As a Catholic for 70 years, I have a deep sense of shame over the recent advisory from the bishop's office on funerals for gay people. It reminds me of the time before Vatican II when suicide victims were given restricted funeral rites and buried in a separate section of the church cemetery.

Vatican II gave us Catholics hope, as well as new guidance. Using one's conscience was deemed essential in all moral decisions.

Being gay is not a "lifestyle." Neither is it a choice. How can we in good conscience condemn people for accepting and living out their sexuality, which was given by God?

Regretfully, Bishop Robert Morino has tried to step back from Vatican II. Besides encouragement of the Latin Mass, a return to communion is on the tongue and, most notably, a re-emphasis on church law over the role of conscience and human needs.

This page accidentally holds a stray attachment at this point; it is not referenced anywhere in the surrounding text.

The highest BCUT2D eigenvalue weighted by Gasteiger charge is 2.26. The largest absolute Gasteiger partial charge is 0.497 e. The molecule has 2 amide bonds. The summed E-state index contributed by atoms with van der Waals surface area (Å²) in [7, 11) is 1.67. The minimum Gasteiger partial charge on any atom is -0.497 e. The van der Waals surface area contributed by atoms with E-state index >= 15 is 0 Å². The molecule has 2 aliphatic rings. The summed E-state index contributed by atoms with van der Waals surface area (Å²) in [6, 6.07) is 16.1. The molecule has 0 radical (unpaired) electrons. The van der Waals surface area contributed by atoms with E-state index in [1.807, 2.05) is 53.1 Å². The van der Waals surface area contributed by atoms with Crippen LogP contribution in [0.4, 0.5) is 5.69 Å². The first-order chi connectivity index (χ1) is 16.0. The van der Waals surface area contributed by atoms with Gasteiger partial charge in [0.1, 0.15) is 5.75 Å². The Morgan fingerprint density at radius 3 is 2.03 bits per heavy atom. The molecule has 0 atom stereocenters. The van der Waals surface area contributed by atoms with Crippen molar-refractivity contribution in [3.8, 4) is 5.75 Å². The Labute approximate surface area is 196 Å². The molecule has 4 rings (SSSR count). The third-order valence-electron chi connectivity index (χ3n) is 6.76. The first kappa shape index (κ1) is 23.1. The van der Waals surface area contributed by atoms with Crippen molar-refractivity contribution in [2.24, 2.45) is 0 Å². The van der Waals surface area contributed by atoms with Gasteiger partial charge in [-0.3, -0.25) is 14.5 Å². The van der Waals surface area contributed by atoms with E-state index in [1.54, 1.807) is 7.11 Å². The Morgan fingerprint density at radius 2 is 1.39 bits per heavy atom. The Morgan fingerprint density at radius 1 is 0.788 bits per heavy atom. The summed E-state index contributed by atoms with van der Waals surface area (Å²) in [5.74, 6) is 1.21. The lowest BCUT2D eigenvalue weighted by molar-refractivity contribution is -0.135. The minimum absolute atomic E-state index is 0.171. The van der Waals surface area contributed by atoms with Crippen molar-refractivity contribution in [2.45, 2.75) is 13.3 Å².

My parents used to affirm the church teachings that each person is made in the image and likeness of Christ, suggesting that "if you don't see Christ, you aren't looking hard enough."

So my plea to the bishop is this: Use your conscience, open your eyes, see the image. Minister to everyone.

Gregory Sheehy, Middleton

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